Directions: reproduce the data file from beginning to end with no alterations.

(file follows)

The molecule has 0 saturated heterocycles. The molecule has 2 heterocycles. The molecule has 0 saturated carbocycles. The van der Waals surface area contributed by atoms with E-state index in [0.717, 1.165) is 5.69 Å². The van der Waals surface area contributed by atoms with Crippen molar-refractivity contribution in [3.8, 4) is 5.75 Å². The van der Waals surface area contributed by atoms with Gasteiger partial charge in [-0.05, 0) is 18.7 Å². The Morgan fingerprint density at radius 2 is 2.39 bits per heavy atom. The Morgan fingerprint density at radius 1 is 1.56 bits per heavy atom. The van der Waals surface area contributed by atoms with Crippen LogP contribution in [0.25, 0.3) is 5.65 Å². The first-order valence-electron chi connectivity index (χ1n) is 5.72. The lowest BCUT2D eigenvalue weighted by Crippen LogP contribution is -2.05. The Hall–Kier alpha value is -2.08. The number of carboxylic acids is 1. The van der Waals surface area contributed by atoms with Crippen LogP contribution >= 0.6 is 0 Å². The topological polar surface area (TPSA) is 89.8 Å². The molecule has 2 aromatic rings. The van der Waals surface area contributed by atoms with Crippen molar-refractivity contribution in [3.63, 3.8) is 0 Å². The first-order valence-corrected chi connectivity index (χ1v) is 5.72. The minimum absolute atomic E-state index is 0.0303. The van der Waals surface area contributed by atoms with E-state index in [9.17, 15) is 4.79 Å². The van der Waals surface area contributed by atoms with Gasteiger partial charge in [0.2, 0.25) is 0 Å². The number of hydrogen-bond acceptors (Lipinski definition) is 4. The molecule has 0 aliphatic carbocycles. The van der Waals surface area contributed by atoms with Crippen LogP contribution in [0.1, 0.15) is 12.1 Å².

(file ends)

The molecule has 0 saturated heterocycles. The molecule has 2 heterocycles. The molecule has 0 saturated carbocycles. The van der Waals surface area contributed by atoms with E-state index in [0.717, 1.165) is 5.69 Å². The van der Waals surface area contributed by atoms with Crippen molar-refractivity contribution in [3.8, 4) is 5.75 Å². The van der Waals surface area contributed by atoms with Gasteiger partial charge in [-0.05, 0) is 18.7 Å². The Morgan fingerprint density at radius 2 is 2.39 bits per heavy atom. The Morgan fingerprint density at radius 1 is 1.56 bits per heavy atom. The van der Waals surface area contributed by atoms with Crippen LogP contribution in [0.25, 0.3) is 5.65 Å². The first-order valence-electron chi connectivity index (χ1n) is 5.72. The lowest BCUT2D eigenvalue weighted by Crippen LogP contribution is -2.05. The Hall–Kier alpha value is -2.08. The number of carboxylic acids is 1. The van der Waals surface area contributed by atoms with Crippen LogP contribution >= 0.6 is 0 Å². The topological polar surface area (TPSA) is 89.8 Å². The molecule has 2 aromatic rings. The van der Waals surface area contributed by atoms with Crippen molar-refractivity contribution in [3.63, 3.8) is 0 Å². The first-order valence-corrected chi connectivity index (χ1v) is 5.72. The minimum absolute atomic E-state index is 0.0303. The van der Waals surface area contributed by atoms with E-state index in [9.17, 15) is 4.79 Å². The van der Waals surface area contributed by atoms with Gasteiger partial charge in [0.2, 0.25) is 0 Å². The number of hydrogen-bond acceptors (Lipinski definition) is 4. The molecule has 0 aliphatic carbocycles. The van der Waals surface area contributed by atoms with Crippen LogP contribution in [0.1, 0.15) is 12.1 Å².